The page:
Pakistan and Kenya are both undergoing devolution to bring social services closer to communities, which creates both challenges and opportunities for the financing and governance of health programs. In Sindh Province in Pakistan, two departments are responsible for FP/RH programs: the Population Welfare Department, which is a smaller department that focuses on population issues, and the Department of Health, which is larger, better financed, and plays a role in implementing FP/RH programs. In addition to needing strengthened capacity to take up responsibilities once managed at the federal level, there is a need for better coordination across the departments. In particular, there is limited capacity to do health policy and budgeting work.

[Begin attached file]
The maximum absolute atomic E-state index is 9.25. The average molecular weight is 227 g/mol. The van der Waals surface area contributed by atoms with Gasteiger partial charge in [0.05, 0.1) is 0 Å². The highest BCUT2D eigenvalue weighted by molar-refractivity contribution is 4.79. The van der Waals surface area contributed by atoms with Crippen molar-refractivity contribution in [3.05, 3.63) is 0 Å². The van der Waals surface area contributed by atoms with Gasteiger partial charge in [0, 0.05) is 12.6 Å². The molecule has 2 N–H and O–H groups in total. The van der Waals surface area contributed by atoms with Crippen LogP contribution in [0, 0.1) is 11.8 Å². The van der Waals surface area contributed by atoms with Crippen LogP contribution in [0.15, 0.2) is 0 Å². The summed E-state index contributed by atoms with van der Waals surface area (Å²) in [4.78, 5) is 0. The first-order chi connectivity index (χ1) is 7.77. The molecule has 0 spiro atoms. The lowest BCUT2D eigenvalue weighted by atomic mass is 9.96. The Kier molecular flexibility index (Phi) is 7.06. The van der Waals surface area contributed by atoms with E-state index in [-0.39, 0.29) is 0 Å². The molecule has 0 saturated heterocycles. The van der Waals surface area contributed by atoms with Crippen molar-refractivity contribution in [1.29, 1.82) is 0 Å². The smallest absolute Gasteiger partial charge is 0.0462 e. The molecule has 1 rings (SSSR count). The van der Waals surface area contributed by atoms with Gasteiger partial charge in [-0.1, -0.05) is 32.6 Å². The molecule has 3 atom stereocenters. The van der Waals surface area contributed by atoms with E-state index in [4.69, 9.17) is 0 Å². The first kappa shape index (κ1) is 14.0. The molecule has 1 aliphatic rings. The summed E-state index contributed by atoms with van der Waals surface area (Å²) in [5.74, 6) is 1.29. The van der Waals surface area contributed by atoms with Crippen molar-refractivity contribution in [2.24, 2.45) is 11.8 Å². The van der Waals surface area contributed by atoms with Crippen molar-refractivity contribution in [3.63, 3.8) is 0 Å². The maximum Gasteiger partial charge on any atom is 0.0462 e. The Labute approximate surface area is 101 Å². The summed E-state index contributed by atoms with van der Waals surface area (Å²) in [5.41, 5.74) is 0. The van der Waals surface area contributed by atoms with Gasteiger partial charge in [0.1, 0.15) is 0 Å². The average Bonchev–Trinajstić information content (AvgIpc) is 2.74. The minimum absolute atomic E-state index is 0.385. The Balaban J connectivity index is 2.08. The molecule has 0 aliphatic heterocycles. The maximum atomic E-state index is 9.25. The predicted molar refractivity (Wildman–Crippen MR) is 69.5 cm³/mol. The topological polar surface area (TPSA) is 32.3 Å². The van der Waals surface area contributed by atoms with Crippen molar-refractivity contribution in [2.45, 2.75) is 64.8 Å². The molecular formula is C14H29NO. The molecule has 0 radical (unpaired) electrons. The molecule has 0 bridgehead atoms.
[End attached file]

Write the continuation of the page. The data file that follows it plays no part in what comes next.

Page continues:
Rahal Saeed, HP+ country director for Pakistan, described how a lot of policy work is “informal.” It involves relationship-building, troubleshooting, and, she noted (not entirely in jest), “apologizing to people.” By being responsive and providing assistance when and where needed, HP+ has gained buy-in from senior provincial leaders. As a result, Sindh is the first province to have developed and adopted a costed implementation plan to operationalize the country’s commitment to FP2020. HP+ support has emphasized continuous communication between the departments, coordination of activities, shared measurement, and planning for functional integration at the district and sub-district level.